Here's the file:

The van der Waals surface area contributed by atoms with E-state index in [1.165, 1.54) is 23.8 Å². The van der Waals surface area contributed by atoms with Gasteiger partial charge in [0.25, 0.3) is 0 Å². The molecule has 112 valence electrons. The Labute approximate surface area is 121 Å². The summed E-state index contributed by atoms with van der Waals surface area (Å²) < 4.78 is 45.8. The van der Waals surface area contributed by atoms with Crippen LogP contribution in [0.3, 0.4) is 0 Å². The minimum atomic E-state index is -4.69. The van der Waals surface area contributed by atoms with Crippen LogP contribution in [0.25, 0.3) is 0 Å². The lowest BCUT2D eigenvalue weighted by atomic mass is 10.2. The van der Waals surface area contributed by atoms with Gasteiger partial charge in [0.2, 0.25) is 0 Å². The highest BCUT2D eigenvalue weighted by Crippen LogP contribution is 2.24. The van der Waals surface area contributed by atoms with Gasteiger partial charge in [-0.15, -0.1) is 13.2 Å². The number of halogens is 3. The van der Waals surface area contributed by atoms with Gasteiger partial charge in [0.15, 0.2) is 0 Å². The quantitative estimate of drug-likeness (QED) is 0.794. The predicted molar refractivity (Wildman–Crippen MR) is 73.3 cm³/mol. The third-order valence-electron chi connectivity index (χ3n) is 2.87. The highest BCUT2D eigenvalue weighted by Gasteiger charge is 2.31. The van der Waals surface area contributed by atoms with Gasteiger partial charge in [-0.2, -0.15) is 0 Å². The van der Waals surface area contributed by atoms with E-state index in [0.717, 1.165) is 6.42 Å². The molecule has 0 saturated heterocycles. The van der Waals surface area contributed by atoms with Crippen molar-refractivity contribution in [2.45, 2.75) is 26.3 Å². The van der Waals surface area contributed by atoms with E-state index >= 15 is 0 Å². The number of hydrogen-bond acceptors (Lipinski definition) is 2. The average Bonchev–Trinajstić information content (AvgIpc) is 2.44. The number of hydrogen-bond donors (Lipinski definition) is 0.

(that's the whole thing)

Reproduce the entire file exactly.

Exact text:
The van der Waals surface area contributed by atoms with E-state index in [1.165, 1.54) is 23.8 Å². The van der Waals surface area contributed by atoms with Gasteiger partial charge in [0.25, 0.3) is 0 Å². The molecule has 112 valence electrons. The Labute approximate surface area is 121 Å². The summed E-state index contributed by atoms with van der Waals surface area (Å²) < 4.78 is 45.8. The van der Waals surface area contributed by atoms with Crippen LogP contribution in [0.3, 0.4) is 0 Å². The minimum atomic E-state index is -4.69. The van der Waals surface area contributed by atoms with Crippen LogP contribution in [0.25, 0.3) is 0 Å². The lowest BCUT2D eigenvalue weighted by atomic mass is 10.2. The van der Waals surface area contributed by atoms with Gasteiger partial charge in [0.2, 0.25) is 0 Å². The highest BCUT2D eigenvalue weighted by Crippen LogP contribution is 2.24. The van der Waals surface area contributed by atoms with Gasteiger partial charge in [-0.15, -0.1) is 13.2 Å². The number of halogens is 3. The van der Waals surface area contributed by atoms with Gasteiger partial charge in [0.15, 0.2) is 0 Å². The quantitative estimate of drug-likeness (QED) is 0.794. The predicted molar refractivity (Wildman–Crippen MR) is 73.3 cm³/mol. The third-order valence-electron chi connectivity index (χ3n) is 2.87. The highest BCUT2D eigenvalue weighted by Gasteiger charge is 2.31. The van der Waals surface area contributed by atoms with Gasteiger partial charge in [-0.2, -0.15) is 0 Å². The van der Waals surface area contributed by atoms with E-state index in [0.717, 1.165) is 6.42 Å². The molecule has 0 saturated heterocycles. The van der Waals surface area contributed by atoms with Crippen molar-refractivity contribution in [2.45, 2.75) is 26.3 Å². The van der Waals surface area contributed by atoms with E-state index >= 15 is 0 Å². The number of hydrogen-bond acceptors (Lipinski definition) is 2. The average Bonchev–Trinajstić information content (AvgIpc) is 2.44. The number of hydrogen-bond donors (Lipinski definition) is 0.